Fall Research Competition continues to support researchers, graduate students

Despite a year full of uncertainty, University of Wisconsin–Madison researchers can still count on the Fall Research Competition.

The annual contest offers funding for select research projects across each faculty division — biological sciencesphysical sciencessocial sciences and the arts and humanities — and is open to faculty and permanent principal investigators. The competition is a uniquely Wisconsin fall tradition.

“How can a public university in a state with a small population be perennially in the country’s top handful of research institutions?” asks Edgar Spalding, professor of botany and previous Fall Research Competition grant recipient. “I think you have to consider the Fall Research Competition as a part of the answer.”

The award comes from the Office of the Vice Chancellor for Research and Graduate Education through an annual gift from the Wisconsin Alumni Research Foundation. The gift, funded by income from commercial licenses, is a reflection of the impressive efforts of UW–Madison faculty and staff who file successful patents through WARF.

Spalding — whose research focuses on how light, gravity, temperature and other variables influence how a dormant embryo within a seed becomes a seedling — especially encourages junior faculty to apply and offers them some advice.

“Anyone who truly believes their project will make a difference in a field of study but needs some funding to make it stronger, raise its visibility, make it competitive for other forms of support, should explain why all that is true in their application,” Spalding says.

For some researchers, the grant allows them to gather preliminary data and test new hypotheses that they can then incorporate into future grant proposals. For others, the Fall Research Competition is a great way to jump-start a new collaboration and mentor a graduate student.

Jennifer Choy Portrait
Jennifer Choy, Grainger Institute for Engineering Assistant Professor, Sensors and Sensing

“Even before joining UW–Madison, the Fall Research Competition was highly recommended by my then-future colleagues as a unique opportunity for insuring proposal submissions and supporting early-stage research directions,” recalls Jennifer Choy, professor of engineering physics. “For early-career faculty, support through the fall competition is especially beneficial in generating preliminary results to improve external grant applications that were not initially successful.”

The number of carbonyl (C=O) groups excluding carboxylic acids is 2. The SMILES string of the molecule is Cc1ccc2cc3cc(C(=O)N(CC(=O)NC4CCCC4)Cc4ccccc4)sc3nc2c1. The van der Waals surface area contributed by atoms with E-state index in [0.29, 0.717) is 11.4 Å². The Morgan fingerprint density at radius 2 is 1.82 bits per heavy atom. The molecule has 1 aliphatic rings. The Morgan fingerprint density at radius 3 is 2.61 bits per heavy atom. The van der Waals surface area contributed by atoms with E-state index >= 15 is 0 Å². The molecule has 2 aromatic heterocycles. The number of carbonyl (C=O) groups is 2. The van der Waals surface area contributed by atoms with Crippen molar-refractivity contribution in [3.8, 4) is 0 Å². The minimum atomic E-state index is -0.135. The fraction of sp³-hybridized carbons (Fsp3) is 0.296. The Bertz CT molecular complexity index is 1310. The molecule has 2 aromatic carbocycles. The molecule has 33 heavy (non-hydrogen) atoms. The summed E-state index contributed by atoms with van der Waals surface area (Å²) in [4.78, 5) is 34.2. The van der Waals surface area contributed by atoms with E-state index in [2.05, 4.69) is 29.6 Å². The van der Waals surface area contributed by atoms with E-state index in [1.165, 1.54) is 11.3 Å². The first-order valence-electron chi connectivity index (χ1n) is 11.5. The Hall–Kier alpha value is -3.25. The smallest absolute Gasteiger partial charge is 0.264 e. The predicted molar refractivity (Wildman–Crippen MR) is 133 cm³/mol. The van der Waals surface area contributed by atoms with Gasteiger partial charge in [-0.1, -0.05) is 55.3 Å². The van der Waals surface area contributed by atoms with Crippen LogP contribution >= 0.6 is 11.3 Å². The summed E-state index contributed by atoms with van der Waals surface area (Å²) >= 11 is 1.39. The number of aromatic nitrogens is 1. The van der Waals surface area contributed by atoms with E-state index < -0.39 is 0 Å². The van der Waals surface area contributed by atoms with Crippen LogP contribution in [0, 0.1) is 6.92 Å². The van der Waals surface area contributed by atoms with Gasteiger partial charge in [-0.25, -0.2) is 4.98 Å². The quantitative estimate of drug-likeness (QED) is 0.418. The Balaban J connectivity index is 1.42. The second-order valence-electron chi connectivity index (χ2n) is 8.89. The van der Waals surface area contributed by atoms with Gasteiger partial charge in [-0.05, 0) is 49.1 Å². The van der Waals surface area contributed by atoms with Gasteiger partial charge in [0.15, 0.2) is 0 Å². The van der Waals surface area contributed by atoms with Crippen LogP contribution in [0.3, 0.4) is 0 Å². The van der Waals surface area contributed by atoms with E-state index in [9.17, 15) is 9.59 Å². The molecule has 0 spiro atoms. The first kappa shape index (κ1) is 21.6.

Choy’s research is focused on improving the utility and performance of quantum sensors. She describes the Fall Research Competition application process as efficient, especially if researchers have already written an external proposal for the same or similar work.

Between the project description and short interview, she says, there is ample opportunity to articulate to the award committee the significance of the proposed project and the project’s specific needs.

Like Spalding and Choy, Marguerite Burns, professor of population health sciences, has benefited from the fall competition.

Burns studies the role of Medicaid coverage in determining a variety of health and social outcomes for individuals following incarceration.

“With OVCRGE (Office of the Vice Chancellor for Research and Graduate Education) support, and in collaboration with the Institute for Research on Poverty and the Wisconsin Department of Corrections, we are integrating unemployment insurance data into a longitudinal dataset that links Wisconsin Medicaid and Department of Corrections data at the person-level,” Burns says. “This unique dataset allows us to investigate the overall impact of Medicaid enrollment on recidivism, and the potential health and financial channels through which it may have an effect.”

With the Fall Research Competition grant, Burns has also been able to provide training in applied health economics to “a fantastic graduate student in economics,” Nico Badaracco.

“We are delighted that Nico will serve as a coauthor on the main paper resulting from this study,” Burns says. “Additionally, the resulting dataset provides a springboard for our own and our students’ subsequent empirical research on the barriers and facilitators to the successful transition from prison to community.”

Interested researchers can find more Information about the 2020 Fall Research Competition on the OVCRGE’s website. They may also reach out to their divisional associate vice chancellors for research with additional questions. Submissions may come from individuals or groups of UW–Madison collaborators. The online application is open and the deadline for submitting an application is 4:30 p.m. on Sept. 11. The application and instructions are available at: research.wisc.edu/funding/fall-competition/ (click on “Apply Online”).

Applicants will be notified of the outcome in December.

The OVCRGE will also sponsor a separate Pandemic-Affected Research Continuation Initiative for projects that were compelled to expend research funds during the pandemic despite delays to their work due to, for example, restrictions to face-to-face interactions, travel or access to crucial facilities. These funds will help extend funds for researchers to complete those tasks. The OVCRGE will provide more information soon.

Additionally, researchers may request time extensions to prior year fall competition awards if COVID-19 created complication or delays to their research projects. Contact Russell Schwalbe (russell.schwalbe@wisc.edu) or Jessica Wipperfurth (jessica.wipperfurth@wisc.edu) to make a request.

Author: Natasha Kassulke